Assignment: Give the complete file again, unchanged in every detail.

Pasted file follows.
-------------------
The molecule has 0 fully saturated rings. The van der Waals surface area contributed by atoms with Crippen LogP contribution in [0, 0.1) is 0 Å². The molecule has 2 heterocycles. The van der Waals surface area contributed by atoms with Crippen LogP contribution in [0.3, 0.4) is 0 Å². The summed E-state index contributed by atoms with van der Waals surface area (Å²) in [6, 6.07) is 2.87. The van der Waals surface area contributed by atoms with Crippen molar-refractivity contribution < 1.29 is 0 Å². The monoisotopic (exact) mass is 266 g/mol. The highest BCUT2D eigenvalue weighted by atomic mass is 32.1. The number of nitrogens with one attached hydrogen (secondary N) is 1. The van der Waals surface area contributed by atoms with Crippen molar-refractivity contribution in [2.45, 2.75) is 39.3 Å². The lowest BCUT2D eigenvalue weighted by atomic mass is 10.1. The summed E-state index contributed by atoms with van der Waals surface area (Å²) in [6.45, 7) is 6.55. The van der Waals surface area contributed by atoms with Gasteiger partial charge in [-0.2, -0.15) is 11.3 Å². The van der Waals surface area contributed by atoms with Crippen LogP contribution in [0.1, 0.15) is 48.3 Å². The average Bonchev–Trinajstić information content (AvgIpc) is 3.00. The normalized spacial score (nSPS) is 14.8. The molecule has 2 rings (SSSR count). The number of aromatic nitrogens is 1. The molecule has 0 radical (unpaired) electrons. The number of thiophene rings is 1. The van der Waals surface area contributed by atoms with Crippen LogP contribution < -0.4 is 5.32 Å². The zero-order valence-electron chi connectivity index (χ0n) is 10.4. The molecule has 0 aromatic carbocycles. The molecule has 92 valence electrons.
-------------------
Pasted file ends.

The molecule has 0 fully saturated rings. The van der Waals surface area contributed by atoms with Crippen LogP contribution in [0, 0.1) is 0 Å². The molecule has 2 heterocycles. The van der Waals surface area contributed by atoms with Crippen LogP contribution in [0.3, 0.4) is 0 Å². The summed E-state index contributed by atoms with van der Waals surface area (Å²) in [6, 6.07) is 2.87. The van der Waals surface area contributed by atoms with Crippen molar-refractivity contribution < 1.29 is 0 Å². The monoisotopic (exact) mass is 266 g/mol. The highest BCUT2D eigenvalue weighted by atomic mass is 32.1. The number of nitrogens with one attached hydrogen (secondary N) is 1. The van der Waals surface area contributed by atoms with Crippen molar-refractivity contribution in [2.45, 2.75) is 39.3 Å². The lowest BCUT2D eigenvalue weighted by atomic mass is 10.1. The summed E-state index contributed by atoms with van der Waals surface area (Å²) in [6.45, 7) is 6.55. The van der Waals surface area contributed by atoms with Gasteiger partial charge in [-0.2, -0.15) is 11.3 Å². The van der Waals surface area contributed by atoms with Crippen LogP contribution in [0.1, 0.15) is 48.3 Å². The average Bonchev–Trinajstić information content (AvgIpc) is 3.00. The normalized spacial score (nSPS) is 14.8. The molecule has 2 rings (SSSR count). The number of aromatic nitrogens is 1. The molecule has 0 radical (unpaired) electrons. The number of thiophene rings is 1. The van der Waals surface area contributed by atoms with Crippen LogP contribution < -0.4 is 5.32 Å². The zero-order valence-electron chi connectivity index (χ0n) is 10.4. The molecule has 0 aromatic carbocycles. The molecule has 92 valence electrons.